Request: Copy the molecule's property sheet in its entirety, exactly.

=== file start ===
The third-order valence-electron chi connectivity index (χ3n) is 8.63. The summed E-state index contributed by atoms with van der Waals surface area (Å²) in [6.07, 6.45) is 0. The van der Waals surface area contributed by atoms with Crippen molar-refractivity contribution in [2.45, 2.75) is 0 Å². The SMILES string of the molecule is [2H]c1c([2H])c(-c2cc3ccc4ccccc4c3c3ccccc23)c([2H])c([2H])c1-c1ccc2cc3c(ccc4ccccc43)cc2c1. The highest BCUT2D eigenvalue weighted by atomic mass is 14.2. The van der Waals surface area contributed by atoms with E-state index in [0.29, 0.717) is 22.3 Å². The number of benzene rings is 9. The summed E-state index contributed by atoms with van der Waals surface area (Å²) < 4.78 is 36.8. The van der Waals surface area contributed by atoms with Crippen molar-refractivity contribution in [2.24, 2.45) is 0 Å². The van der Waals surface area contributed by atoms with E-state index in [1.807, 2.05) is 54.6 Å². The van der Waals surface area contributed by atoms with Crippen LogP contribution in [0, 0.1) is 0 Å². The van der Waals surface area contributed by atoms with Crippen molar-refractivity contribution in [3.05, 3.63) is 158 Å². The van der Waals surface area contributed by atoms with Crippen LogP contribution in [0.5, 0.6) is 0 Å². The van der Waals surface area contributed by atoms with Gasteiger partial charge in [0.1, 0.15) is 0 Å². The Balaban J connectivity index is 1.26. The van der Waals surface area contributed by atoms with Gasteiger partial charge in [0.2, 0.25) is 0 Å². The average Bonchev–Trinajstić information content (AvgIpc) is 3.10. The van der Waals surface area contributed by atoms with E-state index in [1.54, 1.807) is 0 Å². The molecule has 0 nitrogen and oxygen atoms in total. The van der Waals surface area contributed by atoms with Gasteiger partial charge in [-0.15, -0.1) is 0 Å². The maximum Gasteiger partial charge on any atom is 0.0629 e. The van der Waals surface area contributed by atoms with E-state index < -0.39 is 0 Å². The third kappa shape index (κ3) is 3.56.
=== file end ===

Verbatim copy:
The third-order valence-electron chi connectivity index (χ3n) is 8.63. The summed E-state index contributed by atoms with van der Waals surface area (Å²) in [6.07, 6.45) is 0. The van der Waals surface area contributed by atoms with Crippen molar-refractivity contribution in [2.45, 2.75) is 0 Å². The SMILES string of the molecule is [2H]c1c([2H])c(-c2cc3ccc4ccccc4c3c3ccccc23)c([2H])c([2H])c1-c1ccc2cc3c(ccc4ccccc43)cc2c1. The highest BCUT2D eigenvalue weighted by atomic mass is 14.2. The van der Waals surface area contributed by atoms with E-state index in [0.29, 0.717) is 22.3 Å². The number of benzene rings is 9. The summed E-state index contributed by atoms with van der Waals surface area (Å²) < 4.78 is 36.8. The van der Waals surface area contributed by atoms with Crippen molar-refractivity contribution in [2.24, 2.45) is 0 Å². The van der Waals surface area contributed by atoms with E-state index in [1.807, 2.05) is 54.6 Å². The van der Waals surface area contributed by atoms with Crippen LogP contribution in [0, 0.1) is 0 Å². The van der Waals surface area contributed by atoms with Crippen molar-refractivity contribution in [3.05, 3.63) is 158 Å². The van der Waals surface area contributed by atoms with Crippen LogP contribution in [0.5, 0.6) is 0 Å². The van der Waals surface area contributed by atoms with Gasteiger partial charge in [0.1, 0.15) is 0 Å². The Balaban J connectivity index is 1.26. The van der Waals surface area contributed by atoms with Gasteiger partial charge in [0.2, 0.25) is 0 Å². The average Bonchev–Trinajstić information content (AvgIpc) is 3.10. The van der Waals surface area contributed by atoms with E-state index in [1.54, 1.807) is 0 Å². The molecule has 0 nitrogen and oxygen atoms in total. The van der Waals surface area contributed by atoms with Gasteiger partial charge in [-0.15, -0.1) is 0 Å². The maximum Gasteiger partial charge on any atom is 0.0629 e. The van der Waals surface area contributed by atoms with E-state index < -0.39 is 0 Å². The third kappa shape index (κ3) is 3.56.